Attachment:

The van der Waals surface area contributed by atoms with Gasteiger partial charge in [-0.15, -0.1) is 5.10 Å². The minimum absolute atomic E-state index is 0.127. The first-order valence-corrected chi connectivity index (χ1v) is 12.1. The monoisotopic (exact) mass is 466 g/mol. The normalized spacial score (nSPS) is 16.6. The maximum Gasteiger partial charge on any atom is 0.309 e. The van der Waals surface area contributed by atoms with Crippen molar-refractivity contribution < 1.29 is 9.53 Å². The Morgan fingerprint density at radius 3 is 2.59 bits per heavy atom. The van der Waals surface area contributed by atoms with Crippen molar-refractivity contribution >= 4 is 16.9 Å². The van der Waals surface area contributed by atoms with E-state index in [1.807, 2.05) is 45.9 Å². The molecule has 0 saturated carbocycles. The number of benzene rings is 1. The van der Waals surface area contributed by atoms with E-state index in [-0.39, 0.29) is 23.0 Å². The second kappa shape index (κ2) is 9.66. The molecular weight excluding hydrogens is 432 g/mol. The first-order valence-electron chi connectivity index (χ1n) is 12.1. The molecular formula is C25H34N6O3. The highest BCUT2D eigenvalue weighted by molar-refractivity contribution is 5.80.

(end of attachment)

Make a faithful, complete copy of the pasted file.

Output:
The van der Waals surface area contributed by atoms with Gasteiger partial charge in [-0.15, -0.1) is 5.10 Å². The minimum absolute atomic E-state index is 0.127. The first-order valence-corrected chi connectivity index (χ1v) is 12.1. The monoisotopic (exact) mass is 466 g/mol. The normalized spacial score (nSPS) is 16.6. The maximum Gasteiger partial charge on any atom is 0.309 e. The van der Waals surface area contributed by atoms with Crippen molar-refractivity contribution < 1.29 is 9.53 Å². The Morgan fingerprint density at radius 3 is 2.59 bits per heavy atom. The van der Waals surface area contributed by atoms with Crippen molar-refractivity contribution >= 4 is 16.9 Å². The van der Waals surface area contributed by atoms with E-state index in [1.807, 2.05) is 45.9 Å². The molecule has 0 saturated carbocycles. The number of benzene rings is 1. The van der Waals surface area contributed by atoms with E-state index in [-0.39, 0.29) is 23.0 Å². The second kappa shape index (κ2) is 9.66. The molecular weight excluding hydrogens is 432 g/mol. The first-order valence-electron chi connectivity index (χ1n) is 12.1. The molecular formula is C25H34N6O3. The highest BCUT2D eigenvalue weighted by molar-refractivity contribution is 5.80.